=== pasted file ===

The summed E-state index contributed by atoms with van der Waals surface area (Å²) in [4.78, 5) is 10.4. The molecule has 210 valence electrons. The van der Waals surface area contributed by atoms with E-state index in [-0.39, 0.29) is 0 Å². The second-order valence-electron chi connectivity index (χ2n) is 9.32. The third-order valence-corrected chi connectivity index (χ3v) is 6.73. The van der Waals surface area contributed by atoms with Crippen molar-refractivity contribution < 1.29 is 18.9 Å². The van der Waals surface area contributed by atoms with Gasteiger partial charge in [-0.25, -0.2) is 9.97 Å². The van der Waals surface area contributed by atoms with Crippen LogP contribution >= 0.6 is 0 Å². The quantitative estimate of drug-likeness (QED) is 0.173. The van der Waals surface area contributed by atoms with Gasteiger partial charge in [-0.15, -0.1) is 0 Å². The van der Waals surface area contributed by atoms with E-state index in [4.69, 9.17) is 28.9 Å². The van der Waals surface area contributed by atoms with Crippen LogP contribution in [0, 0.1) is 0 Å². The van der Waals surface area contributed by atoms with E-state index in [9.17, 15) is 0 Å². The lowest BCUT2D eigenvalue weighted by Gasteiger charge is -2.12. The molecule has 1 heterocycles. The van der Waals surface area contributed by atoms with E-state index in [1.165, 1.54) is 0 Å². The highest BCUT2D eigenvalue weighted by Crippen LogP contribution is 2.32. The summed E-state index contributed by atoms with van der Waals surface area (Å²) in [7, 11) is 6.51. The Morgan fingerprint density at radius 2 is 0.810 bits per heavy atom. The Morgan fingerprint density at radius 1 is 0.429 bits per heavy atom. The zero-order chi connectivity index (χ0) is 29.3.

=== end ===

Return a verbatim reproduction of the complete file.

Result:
The summed E-state index contributed by atoms with van der Waals surface area (Å²) in [4.78, 5) is 10.4. The molecule has 210 valence electrons. The van der Waals surface area contributed by atoms with E-state index in [-0.39, 0.29) is 0 Å². The second-order valence-electron chi connectivity index (χ2n) is 9.32. The third-order valence-corrected chi connectivity index (χ3v) is 6.73. The van der Waals surface area contributed by atoms with Crippen molar-refractivity contribution < 1.29 is 18.9 Å². The van der Waals surface area contributed by atoms with Gasteiger partial charge in [-0.25, -0.2) is 9.97 Å². The van der Waals surface area contributed by atoms with Crippen LogP contribution >= 0.6 is 0 Å². The quantitative estimate of drug-likeness (QED) is 0.173. The van der Waals surface area contributed by atoms with Gasteiger partial charge in [-0.15, -0.1) is 0 Å². The van der Waals surface area contributed by atoms with E-state index in [4.69, 9.17) is 28.9 Å². The van der Waals surface area contributed by atoms with Crippen LogP contribution in [0, 0.1) is 0 Å². The van der Waals surface area contributed by atoms with E-state index in [9.17, 15) is 0 Å². The lowest BCUT2D eigenvalue weighted by Gasteiger charge is -2.12. The molecule has 1 heterocycles. The van der Waals surface area contributed by atoms with E-state index in [1.165, 1.54) is 0 Å². The highest BCUT2D eigenvalue weighted by Crippen LogP contribution is 2.32. The summed E-state index contributed by atoms with van der Waals surface area (Å²) in [7, 11) is 6.51. The Morgan fingerprint density at radius 2 is 0.810 bits per heavy atom. The Morgan fingerprint density at radius 1 is 0.429 bits per heavy atom. The zero-order chi connectivity index (χ0) is 29.3.